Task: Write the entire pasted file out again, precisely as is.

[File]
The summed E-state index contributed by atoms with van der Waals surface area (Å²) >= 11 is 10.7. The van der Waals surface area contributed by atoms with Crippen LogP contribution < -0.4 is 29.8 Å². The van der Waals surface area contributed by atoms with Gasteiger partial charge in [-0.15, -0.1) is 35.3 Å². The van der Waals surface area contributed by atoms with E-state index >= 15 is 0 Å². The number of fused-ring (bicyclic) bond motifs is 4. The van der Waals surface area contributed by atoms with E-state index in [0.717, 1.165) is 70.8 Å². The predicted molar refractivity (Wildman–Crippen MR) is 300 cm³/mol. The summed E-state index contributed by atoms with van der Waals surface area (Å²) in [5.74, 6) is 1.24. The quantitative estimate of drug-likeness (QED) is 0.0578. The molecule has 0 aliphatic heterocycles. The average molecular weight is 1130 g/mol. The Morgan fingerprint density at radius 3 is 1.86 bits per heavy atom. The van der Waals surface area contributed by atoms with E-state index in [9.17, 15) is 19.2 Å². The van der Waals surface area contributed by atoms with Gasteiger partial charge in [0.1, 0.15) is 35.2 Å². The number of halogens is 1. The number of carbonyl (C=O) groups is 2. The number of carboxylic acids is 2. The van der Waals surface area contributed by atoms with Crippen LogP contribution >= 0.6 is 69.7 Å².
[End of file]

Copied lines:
The summed E-state index contributed by atoms with van der Waals surface area (Å²) >= 11 is 10.7. The van der Waals surface area contributed by atoms with Crippen LogP contribution < -0.4 is 29.8 Å². The van der Waals surface area contributed by atoms with Gasteiger partial charge in [-0.15, -0.1) is 35.3 Å². The van der Waals surface area contributed by atoms with E-state index >= 15 is 0 Å². The number of fused-ring (bicyclic) bond motifs is 4. The van der Waals surface area contributed by atoms with E-state index in [0.717, 1.165) is 70.8 Å². The predicted molar refractivity (Wildman–Crippen MR) is 300 cm³/mol. The summed E-state index contributed by atoms with van der Waals surface area (Å²) in [5.74, 6) is 1.24. The quantitative estimate of drug-likeness (QED) is 0.0578. The molecule has 0 aliphatic heterocycles. The average molecular weight is 1130 g/mol. The Morgan fingerprint density at radius 3 is 1.86 bits per heavy atom. The van der Waals surface area contributed by atoms with E-state index in [9.17, 15) is 19.2 Å². The van der Waals surface area contributed by atoms with Gasteiger partial charge in [0.1, 0.15) is 35.2 Å². The number of halogens is 1. The number of carbonyl (C=O) groups is 2. The number of carboxylic acids is 2. The van der Waals surface area contributed by atoms with Crippen LogP contribution >= 0.6 is 69.7 Å².